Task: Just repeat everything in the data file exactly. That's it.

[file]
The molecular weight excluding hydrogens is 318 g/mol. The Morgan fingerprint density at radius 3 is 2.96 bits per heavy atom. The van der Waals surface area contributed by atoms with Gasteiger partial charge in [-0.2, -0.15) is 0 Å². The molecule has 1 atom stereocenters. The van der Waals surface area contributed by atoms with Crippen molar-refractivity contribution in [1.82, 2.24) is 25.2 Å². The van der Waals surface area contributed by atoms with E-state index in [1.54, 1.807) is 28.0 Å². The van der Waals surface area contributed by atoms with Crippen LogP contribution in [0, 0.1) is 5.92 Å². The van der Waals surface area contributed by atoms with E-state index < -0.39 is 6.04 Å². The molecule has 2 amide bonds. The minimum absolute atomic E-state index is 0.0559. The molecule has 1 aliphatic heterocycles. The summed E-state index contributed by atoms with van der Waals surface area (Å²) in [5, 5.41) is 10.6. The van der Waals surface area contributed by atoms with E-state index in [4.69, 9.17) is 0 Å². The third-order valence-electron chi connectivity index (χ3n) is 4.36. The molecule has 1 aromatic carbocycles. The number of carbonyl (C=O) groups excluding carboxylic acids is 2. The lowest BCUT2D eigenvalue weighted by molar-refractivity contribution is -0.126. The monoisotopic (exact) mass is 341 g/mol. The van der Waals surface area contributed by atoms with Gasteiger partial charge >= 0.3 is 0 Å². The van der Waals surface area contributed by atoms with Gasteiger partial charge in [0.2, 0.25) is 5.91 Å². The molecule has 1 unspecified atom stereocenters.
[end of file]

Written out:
The molecular weight excluding hydrogens is 318 g/mol. The Morgan fingerprint density at radius 3 is 2.96 bits per heavy atom. The van der Waals surface area contributed by atoms with Gasteiger partial charge in [-0.2, -0.15) is 0 Å². The molecule has 1 atom stereocenters. The van der Waals surface area contributed by atoms with Crippen molar-refractivity contribution in [1.82, 2.24) is 25.2 Å². The van der Waals surface area contributed by atoms with E-state index in [1.54, 1.807) is 28.0 Å². The van der Waals surface area contributed by atoms with Crippen LogP contribution in [0, 0.1) is 5.92 Å². The van der Waals surface area contributed by atoms with E-state index < -0.39 is 6.04 Å². The molecule has 2 amide bonds. The minimum absolute atomic E-state index is 0.0559. The molecule has 1 aliphatic heterocycles. The summed E-state index contributed by atoms with van der Waals surface area (Å²) in [5, 5.41) is 10.6. The van der Waals surface area contributed by atoms with E-state index in [4.69, 9.17) is 0 Å². The third-order valence-electron chi connectivity index (χ3n) is 4.36. The molecule has 1 aromatic carbocycles. The number of carbonyl (C=O) groups excluding carboxylic acids is 2. The lowest BCUT2D eigenvalue weighted by molar-refractivity contribution is -0.126. The monoisotopic (exact) mass is 341 g/mol. The van der Waals surface area contributed by atoms with Gasteiger partial charge >= 0.3 is 0 Å². The van der Waals surface area contributed by atoms with Gasteiger partial charge in [0.2, 0.25) is 5.91 Å². The molecule has 1 unspecified atom stereocenters.